How to File an Application for Abatement

Taxpayers can file an application for abatement online through MassTaxConnect. Look for “File a Dispute” under “I Want To” in your account for each tax type. Keep in mind that some taxpayers are required to file applications for abatement electronically. Refer to TIR 15-9, Electronic Filing and Payment Requirements Extended to Additional Tax Types, to see if the electronic filing and payment requirements apply to you. Filing electronically is always the quickest option but if you are not required to file electronically, you can file Form ABT pdf format of Form ABT
, Application for Abatement. Filing online will result in faster refunds. Note: No abatement can be considered if an original return has not been filed.

Do not file an Application for Abatement for the following issues:

  • misapplied payments;
  • lost checks;
  • carry forwards not applied to the following year
  • changes to your filed return(s).

If you have questions:

  • Visit us at, or
  • Call us at 617-887-MDOR (6367) or toll-free in Massachusetts at 800-392-6089.

When to File

Massachusetts requires that an abatement application  be received by DOR or be postmarked by the United States mail within the prescribed time limits. See Statute of Limitations.

Note: If the Commissioner and the taxpayer have agreed to extend the period for assessment of a tax pursuant to Section 27 of Chapter 62C, the deadline for filing an application for abatement of such tax extends to the end of the agreed extended period.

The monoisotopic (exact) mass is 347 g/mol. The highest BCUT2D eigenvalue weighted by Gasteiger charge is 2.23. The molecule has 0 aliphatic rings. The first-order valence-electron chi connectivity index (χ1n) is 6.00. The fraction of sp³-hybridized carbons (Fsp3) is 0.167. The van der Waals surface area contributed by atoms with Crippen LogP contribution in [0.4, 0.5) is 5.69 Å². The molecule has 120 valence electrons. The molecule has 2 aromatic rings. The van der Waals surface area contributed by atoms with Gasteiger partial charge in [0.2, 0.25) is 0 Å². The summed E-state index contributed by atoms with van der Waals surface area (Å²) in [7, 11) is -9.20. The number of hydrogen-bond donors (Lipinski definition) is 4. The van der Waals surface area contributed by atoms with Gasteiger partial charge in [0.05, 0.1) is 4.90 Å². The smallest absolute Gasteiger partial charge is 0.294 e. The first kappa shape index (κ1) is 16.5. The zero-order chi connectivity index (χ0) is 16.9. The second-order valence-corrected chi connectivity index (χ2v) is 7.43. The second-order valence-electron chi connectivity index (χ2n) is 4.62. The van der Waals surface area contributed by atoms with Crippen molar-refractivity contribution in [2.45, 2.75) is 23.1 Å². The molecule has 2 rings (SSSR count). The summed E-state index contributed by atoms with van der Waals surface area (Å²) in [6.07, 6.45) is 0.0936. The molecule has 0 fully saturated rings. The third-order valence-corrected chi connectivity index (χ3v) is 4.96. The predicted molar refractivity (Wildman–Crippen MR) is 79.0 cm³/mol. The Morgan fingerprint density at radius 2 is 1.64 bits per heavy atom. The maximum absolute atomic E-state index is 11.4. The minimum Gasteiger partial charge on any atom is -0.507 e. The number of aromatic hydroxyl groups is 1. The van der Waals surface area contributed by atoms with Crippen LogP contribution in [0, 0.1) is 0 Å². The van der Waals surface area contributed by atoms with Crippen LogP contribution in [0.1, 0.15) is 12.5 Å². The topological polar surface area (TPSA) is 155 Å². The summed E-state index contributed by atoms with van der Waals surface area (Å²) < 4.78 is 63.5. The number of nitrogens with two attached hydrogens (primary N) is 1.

Two-Year Statute of Limitations Period:
Effective immediately, the two-year statute of limitations period begins to run from the date which is printed on the Notice of Assessment form as the "Notice Date." The date(s) which appears in the Notice of Assessment column headed "Assessment Date" will no longer be the date(s) from which the two-year statute begins to run, but will still be considered the date(s) upon which the tax was actually assessed for all other purposes. 

Unpaid Taxes Not Warranting Collection

The Commissioner is authorized to abate the unpaid portion of the assessment of any tax or any liability if: 

  1. the amount due does not exceed fifty dollars ($50); and
  2. the commissioner determines, under uniform rules prescribed by him that the administration and collection costs involved would not warrant collection of the amount due.

Massachusetts References: